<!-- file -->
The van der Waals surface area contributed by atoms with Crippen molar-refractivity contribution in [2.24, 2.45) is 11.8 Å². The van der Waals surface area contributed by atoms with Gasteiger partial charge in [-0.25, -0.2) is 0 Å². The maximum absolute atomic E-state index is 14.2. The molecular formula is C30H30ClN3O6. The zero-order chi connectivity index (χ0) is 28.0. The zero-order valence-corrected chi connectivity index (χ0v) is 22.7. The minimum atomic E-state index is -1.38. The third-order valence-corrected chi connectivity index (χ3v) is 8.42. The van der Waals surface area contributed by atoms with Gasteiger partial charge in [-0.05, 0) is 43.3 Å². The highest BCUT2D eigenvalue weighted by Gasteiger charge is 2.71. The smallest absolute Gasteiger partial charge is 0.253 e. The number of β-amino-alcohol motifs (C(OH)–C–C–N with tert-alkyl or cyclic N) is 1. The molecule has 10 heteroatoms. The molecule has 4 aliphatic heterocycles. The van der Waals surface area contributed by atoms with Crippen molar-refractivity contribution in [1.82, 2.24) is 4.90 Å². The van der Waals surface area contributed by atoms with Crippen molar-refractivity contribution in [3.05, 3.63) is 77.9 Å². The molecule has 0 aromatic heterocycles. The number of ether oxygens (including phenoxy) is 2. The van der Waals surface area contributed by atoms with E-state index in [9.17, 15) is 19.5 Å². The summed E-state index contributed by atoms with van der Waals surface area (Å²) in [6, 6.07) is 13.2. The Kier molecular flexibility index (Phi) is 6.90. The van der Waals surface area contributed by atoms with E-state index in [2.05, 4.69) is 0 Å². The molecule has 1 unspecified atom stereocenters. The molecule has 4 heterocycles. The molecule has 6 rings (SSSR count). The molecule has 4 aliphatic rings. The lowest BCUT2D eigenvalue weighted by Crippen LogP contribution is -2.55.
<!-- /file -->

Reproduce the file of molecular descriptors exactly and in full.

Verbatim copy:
The van der Waals surface area contributed by atoms with Crippen molar-refractivity contribution in [2.24, 2.45) is 11.8 Å². The van der Waals surface area contributed by atoms with Gasteiger partial charge in [-0.25, -0.2) is 0 Å². The maximum absolute atomic E-state index is 14.2. The molecular formula is C30H30ClN3O6. The zero-order chi connectivity index (χ0) is 28.0. The zero-order valence-corrected chi connectivity index (χ0v) is 22.7. The minimum atomic E-state index is -1.38. The third-order valence-corrected chi connectivity index (χ3v) is 8.42. The van der Waals surface area contributed by atoms with Gasteiger partial charge in [-0.05, 0) is 43.3 Å². The highest BCUT2D eigenvalue weighted by Gasteiger charge is 2.71. The smallest absolute Gasteiger partial charge is 0.253 e. The number of β-amino-alcohol motifs (C(OH)–C–C–N with tert-alkyl or cyclic N) is 1. The molecule has 10 heteroatoms. The molecule has 4 aliphatic heterocycles. The van der Waals surface area contributed by atoms with Crippen molar-refractivity contribution in [1.82, 2.24) is 4.90 Å². The van der Waals surface area contributed by atoms with Crippen molar-refractivity contribution in [3.05, 3.63) is 77.9 Å². The molecule has 0 aromatic heterocycles. The number of ether oxygens (including phenoxy) is 2. The van der Waals surface area contributed by atoms with E-state index in [9.17, 15) is 19.5 Å². The summed E-state index contributed by atoms with van der Waals surface area (Å²) in [6, 6.07) is 13.2. The Kier molecular flexibility index (Phi) is 6.90. The van der Waals surface area contributed by atoms with E-state index in [2.05, 4.69) is 0 Å². The molecule has 1 unspecified atom stereocenters. The molecule has 4 heterocycles. The molecule has 6 rings (SSSR count). The molecule has 4 aliphatic rings. The lowest BCUT2D eigenvalue weighted by Crippen LogP contribution is -2.55.